'Trafficked' Haitian children not orphan

‘Trafficked’ Haitian children not orphans
By Lisa Millar for The World Today
http://www.abc.net.au/news/stories/2010 … 806972.htm

A young girl allegedly targeted by an American church group engaged in a child trafficking operation in quake-hit Haiti says she thought she was being taken to a summer camp.
Ten members of American Baptist church group New Life Children’s Refuge were arrested and charged with child trafficking overnight as they attempted to take 33 children out of the country.
But the group says they were only trying to rescue abandoned and traumatised children.
The children are now in an orphanage while officials try to locate their families, and one of the girls told George Willeit from the SOS Children’s Village in Haiti that she thought she was being taken to a summer camp.
“We will reunite them with their parents or with their relatives because we already know that some of these children still have parents,” Mr Willeit said.
“An elder girl, maybe eight or nine years old, told us crying ‘I am not an orphan. I do have my parents. I thought I am going to a boarding school or to a summer camp. We don’t know exactly - to the Dominican Republic. I do have my parents.’”

Haitian officials have imposed new controls on adoptions since the earthquake because of fears that the disaster would leave children open to exploitation.
Orphanages were destroyed in the earthquake and many of the children who were living there were not actually orphans but had been left by families who could not afford to care for them.
The Haitian Government has halted many types of adoptions but is worried even legitimate aid groups have flown young earthquake survivors out of the country before every effort could be made to find their parents.
Now only the country’s prime minister can authorise the departure of any child.

Hearing tomorrow
The Americans will face their first hearing tomorrow and spokeswoman Laura Silsby says the group was simply trying to rescue the young earthquake survivors.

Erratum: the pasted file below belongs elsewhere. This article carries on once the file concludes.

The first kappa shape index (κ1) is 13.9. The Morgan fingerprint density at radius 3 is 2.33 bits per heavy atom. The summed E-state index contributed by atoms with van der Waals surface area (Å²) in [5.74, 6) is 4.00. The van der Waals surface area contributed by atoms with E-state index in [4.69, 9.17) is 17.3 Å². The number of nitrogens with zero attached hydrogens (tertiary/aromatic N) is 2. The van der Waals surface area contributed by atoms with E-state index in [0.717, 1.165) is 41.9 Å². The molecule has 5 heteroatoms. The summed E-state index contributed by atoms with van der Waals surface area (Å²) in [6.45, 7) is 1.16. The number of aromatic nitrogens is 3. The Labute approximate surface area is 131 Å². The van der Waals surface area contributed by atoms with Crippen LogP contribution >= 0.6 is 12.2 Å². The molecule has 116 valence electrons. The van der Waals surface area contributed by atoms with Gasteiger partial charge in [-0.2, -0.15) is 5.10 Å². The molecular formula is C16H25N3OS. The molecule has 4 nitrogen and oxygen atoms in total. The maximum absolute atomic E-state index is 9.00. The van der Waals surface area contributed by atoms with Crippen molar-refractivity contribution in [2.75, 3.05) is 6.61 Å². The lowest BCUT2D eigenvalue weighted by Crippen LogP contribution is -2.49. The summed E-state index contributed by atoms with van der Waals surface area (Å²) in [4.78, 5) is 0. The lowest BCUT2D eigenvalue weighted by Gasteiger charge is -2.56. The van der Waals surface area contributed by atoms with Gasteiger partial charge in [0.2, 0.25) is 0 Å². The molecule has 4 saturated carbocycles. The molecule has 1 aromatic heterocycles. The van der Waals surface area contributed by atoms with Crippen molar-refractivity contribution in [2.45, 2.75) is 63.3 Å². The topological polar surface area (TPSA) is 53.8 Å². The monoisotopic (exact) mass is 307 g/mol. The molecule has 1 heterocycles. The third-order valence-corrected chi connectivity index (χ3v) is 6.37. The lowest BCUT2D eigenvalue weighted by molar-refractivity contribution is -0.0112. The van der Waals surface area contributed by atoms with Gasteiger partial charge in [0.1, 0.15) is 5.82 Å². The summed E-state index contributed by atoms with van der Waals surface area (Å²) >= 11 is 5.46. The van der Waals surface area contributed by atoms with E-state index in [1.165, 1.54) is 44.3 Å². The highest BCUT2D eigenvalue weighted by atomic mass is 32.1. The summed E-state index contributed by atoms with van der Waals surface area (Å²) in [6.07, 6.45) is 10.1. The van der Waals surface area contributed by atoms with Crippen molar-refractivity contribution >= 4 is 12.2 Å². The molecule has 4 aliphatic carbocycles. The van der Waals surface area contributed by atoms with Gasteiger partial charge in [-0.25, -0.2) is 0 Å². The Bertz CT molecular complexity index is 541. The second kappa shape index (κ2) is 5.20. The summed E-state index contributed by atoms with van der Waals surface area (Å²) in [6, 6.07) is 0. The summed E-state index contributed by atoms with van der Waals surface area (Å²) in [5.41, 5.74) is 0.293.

“In the course of the time frame we had them with us … the entire team deeply fell in love with these children,” she said.
“They are very, very precious kids that have lost their homes and their families and are so deeply in need of, most of all, God’s love and his compassion and just a very nurturing setting.”
The group’s website describes the Haitian orphan rescue mission. It says they were taking the children by bus across the border to the Dominican Republic where a hotel was being turned into an orphanage.

Ms Silsby says the group simply did not have the right documents.
“The mistake obviously we made is we did not understand that there was additional paperwork required,” she said.
The pastor at the Idaho Baptist Church where at least five of the group worship, Clint Henry, says it is disappointing his church has been dragged into the controversy.
“I know there has been illegal activity that has been going on down there. It is unfortunate that we would be associated with that,” he said.
A spokesman for Unicef in Haiti, Kent Page, says he is amazed the Americans thought their actions were acceptable.

“You can’t just go and take a child out of a country no matter what country you’re in. This is not what is done,” he said.
“There are processes that need to be followed. You can’t just pick up a child and walk out of the country with the child, clearly, no matter what your best intentions are.”